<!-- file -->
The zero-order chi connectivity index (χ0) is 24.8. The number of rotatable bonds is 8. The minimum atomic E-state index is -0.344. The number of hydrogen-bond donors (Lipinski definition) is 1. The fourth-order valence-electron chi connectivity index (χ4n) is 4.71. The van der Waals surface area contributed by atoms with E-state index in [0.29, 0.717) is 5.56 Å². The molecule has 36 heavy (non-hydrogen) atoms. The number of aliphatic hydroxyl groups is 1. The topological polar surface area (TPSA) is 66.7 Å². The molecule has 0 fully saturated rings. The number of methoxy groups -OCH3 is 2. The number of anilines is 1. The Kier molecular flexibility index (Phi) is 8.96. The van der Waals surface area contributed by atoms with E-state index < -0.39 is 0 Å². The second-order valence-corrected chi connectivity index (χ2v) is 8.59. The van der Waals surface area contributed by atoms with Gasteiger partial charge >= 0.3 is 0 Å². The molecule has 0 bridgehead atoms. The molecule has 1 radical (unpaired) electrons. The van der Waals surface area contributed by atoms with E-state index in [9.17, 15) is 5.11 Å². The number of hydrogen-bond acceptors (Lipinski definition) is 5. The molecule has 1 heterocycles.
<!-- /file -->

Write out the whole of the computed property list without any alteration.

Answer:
The zero-order chi connectivity index (χ0) is 24.8. The number of rotatable bonds is 8. The minimum atomic E-state index is -0.344. The number of hydrogen-bond donors (Lipinski definition) is 1. The fourth-order valence-electron chi connectivity index (χ4n) is 4.71. The van der Waals surface area contributed by atoms with E-state index in [0.29, 0.717) is 5.56 Å². The molecule has 36 heavy (non-hydrogen) atoms. The number of aliphatic hydroxyl groups is 1. The topological polar surface area (TPSA) is 66.7 Å². The molecule has 0 fully saturated rings. The number of methoxy groups -OCH3 is 2. The number of anilines is 1. The Kier molecular flexibility index (Phi) is 8.96. The van der Waals surface area contributed by atoms with E-state index < -0.39 is 0 Å². The second-order valence-corrected chi connectivity index (χ2v) is 8.59. The van der Waals surface area contributed by atoms with Gasteiger partial charge >= 0.3 is 0 Å². The molecule has 0 bridgehead atoms. The molecule has 1 radical (unpaired) electrons. The van der Waals surface area contributed by atoms with E-state index in [9.17, 15) is 5.11 Å². The number of hydrogen-bond acceptors (Lipinski definition) is 5. The molecule has 1 heterocycles.